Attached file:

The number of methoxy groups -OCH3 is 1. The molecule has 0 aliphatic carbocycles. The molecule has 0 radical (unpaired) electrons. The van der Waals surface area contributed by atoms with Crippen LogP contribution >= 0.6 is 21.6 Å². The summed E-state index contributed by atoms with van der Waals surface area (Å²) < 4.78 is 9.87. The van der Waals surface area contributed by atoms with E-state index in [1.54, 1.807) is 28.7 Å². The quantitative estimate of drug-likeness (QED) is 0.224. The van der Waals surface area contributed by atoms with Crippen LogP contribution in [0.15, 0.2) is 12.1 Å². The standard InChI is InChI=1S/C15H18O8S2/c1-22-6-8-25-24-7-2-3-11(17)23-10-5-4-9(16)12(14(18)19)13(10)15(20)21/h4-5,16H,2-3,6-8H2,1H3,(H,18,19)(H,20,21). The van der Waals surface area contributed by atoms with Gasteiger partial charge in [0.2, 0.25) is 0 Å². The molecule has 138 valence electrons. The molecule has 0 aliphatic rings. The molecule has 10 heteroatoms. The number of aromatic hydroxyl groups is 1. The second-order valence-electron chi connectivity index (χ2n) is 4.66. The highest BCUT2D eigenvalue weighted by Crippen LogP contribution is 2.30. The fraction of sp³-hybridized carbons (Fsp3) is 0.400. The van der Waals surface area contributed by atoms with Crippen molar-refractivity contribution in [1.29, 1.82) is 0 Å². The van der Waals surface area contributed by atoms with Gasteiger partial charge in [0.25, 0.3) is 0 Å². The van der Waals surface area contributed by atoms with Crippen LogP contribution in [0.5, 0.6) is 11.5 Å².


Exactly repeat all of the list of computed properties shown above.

The number of methoxy groups -OCH3 is 1. The molecule has 0 aliphatic carbocycles. The molecule has 0 radical (unpaired) electrons. The van der Waals surface area contributed by atoms with Crippen LogP contribution >= 0.6 is 21.6 Å². The summed E-state index contributed by atoms with van der Waals surface area (Å²) < 4.78 is 9.87. The van der Waals surface area contributed by atoms with E-state index in [1.54, 1.807) is 28.7 Å². The quantitative estimate of drug-likeness (QED) is 0.224. The van der Waals surface area contributed by atoms with Crippen LogP contribution in [0.15, 0.2) is 12.1 Å². The standard InChI is InChI=1S/C15H18O8S2/c1-22-6-8-25-24-7-2-3-11(17)23-10-5-4-9(16)12(14(18)19)13(10)15(20)21/h4-5,16H,2-3,6-8H2,1H3,(H,18,19)(H,20,21). The van der Waals surface area contributed by atoms with Gasteiger partial charge in [0.2, 0.25) is 0 Å². The molecule has 138 valence electrons. The molecule has 0 aliphatic rings. The molecule has 10 heteroatoms. The number of aromatic hydroxyl groups is 1. The second-order valence-electron chi connectivity index (χ2n) is 4.66. The highest BCUT2D eigenvalue weighted by Crippen LogP contribution is 2.30. The fraction of sp³-hybridized carbons (Fsp3) is 0.400. The van der Waals surface area contributed by atoms with Crippen molar-refractivity contribution in [1.29, 1.82) is 0 Å². The van der Waals surface area contributed by atoms with Gasteiger partial charge in [0.25, 0.3) is 0 Å². The van der Waals surface area contributed by atoms with Crippen LogP contribution in [0.5, 0.6) is 11.5 Å².